There’s dreadful news from the symphony hall—the composer is dead!
If you have ever heard an orchestra play, then you know that musicians are most certainly guilty of something. Where exactly were the violins on the night in question? Did anyone see the harp? Is the trumpet protesting a bit too boisterously?
In this perplexing murder mystery, everyone seems to have a motive, everyone has an alibi, and nearly everyone is a musical instrument. But the composer is still dead.
Perhaps you can solve the crime yourself. Join the Inspector as he interrogates all the unusual suspects. Then listen to the accompanying audio recording featuring Lemony Snicket and the music of Nathaniel Stookey performed by the San Francisco Symphony. Hear for yourself exactly what took place on that fateful, well-orchestrated evening.
First sentence: “The composer is dead.”
Lemony Snicket continues to win my hearts! The Composer Is Dead is so delightful! It has the same Lemony Snicket wit I’m used to – funny and macabre-esque.
The Composer Is Dead is about a composer who is found dead and an incompetent inspector is tasked to find the culprit. He interrogates every section of the orchestra (not the musicians themselves, but the instruments). Each instrument provides their alibi (their personalities absolutely blooming in these parts of the story), leaving the inspector completely baffled. And when the inspector finally realizes who had killed the composer, it’s really not what you expected. It’s a satisfying ending that leaves the story (and music in general) open-ended.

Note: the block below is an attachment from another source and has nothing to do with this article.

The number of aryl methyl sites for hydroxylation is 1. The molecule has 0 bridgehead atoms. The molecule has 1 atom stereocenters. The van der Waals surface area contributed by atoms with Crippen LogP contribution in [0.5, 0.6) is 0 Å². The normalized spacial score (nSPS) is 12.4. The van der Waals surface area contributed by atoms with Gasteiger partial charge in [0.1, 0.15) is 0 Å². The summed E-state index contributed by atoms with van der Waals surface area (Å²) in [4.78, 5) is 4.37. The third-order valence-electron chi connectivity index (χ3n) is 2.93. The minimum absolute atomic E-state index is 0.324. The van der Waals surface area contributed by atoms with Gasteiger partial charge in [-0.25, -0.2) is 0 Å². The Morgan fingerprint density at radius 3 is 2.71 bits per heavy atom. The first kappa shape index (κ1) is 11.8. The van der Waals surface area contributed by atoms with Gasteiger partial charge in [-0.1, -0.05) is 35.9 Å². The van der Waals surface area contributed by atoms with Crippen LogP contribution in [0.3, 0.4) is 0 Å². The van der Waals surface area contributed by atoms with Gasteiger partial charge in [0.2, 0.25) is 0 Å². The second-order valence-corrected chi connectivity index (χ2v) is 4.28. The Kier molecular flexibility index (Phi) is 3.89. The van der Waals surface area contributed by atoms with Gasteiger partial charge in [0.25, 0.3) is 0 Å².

The book comes with a CD of Lemony Snicket (aka Daniel Handler) narrating the book with the San Francisco Orchestra accompanying him. If you pick up this book, you must read it with the CD. The music and Snicket creates a distinct voice and personality for each of instruments as well as point out their duties in an orchestra. You’ll clutch your hearts for the sad forgotten violas and laugh at the boisterous brass instruments. It’s absolutely splendid.
Snicket has an excellent voice for this the story. He speaks in a way that has the right amount of humor and seriousness. It’s very tongue-in-cheek. Snicket adds in a few lines that aren’t written in the book (like when the Inspector yells for the strings to stop playing and the French Horn bit), but it adds more even more humor to it. I found myself grinning at everything in the book, especially during the parts with the sneaky reed instruments and the loud brass instruments.
The pictures are gorgeous. I’m a big fan of watercolors and whimsical-esque illustrations, so it’s not surprising that I like Carson Ellis’s illustrations. The whimsical feeling is perfect for this piece. I just wish there was more!
Even if you don’t like Snicket’s A Series of Unfortunate Events, I would highly recommend this The Composer Is Dead. It is a wonderful book that educates children on the different instruments in an orchestra. What child doesn’t like a funny “who done it” story?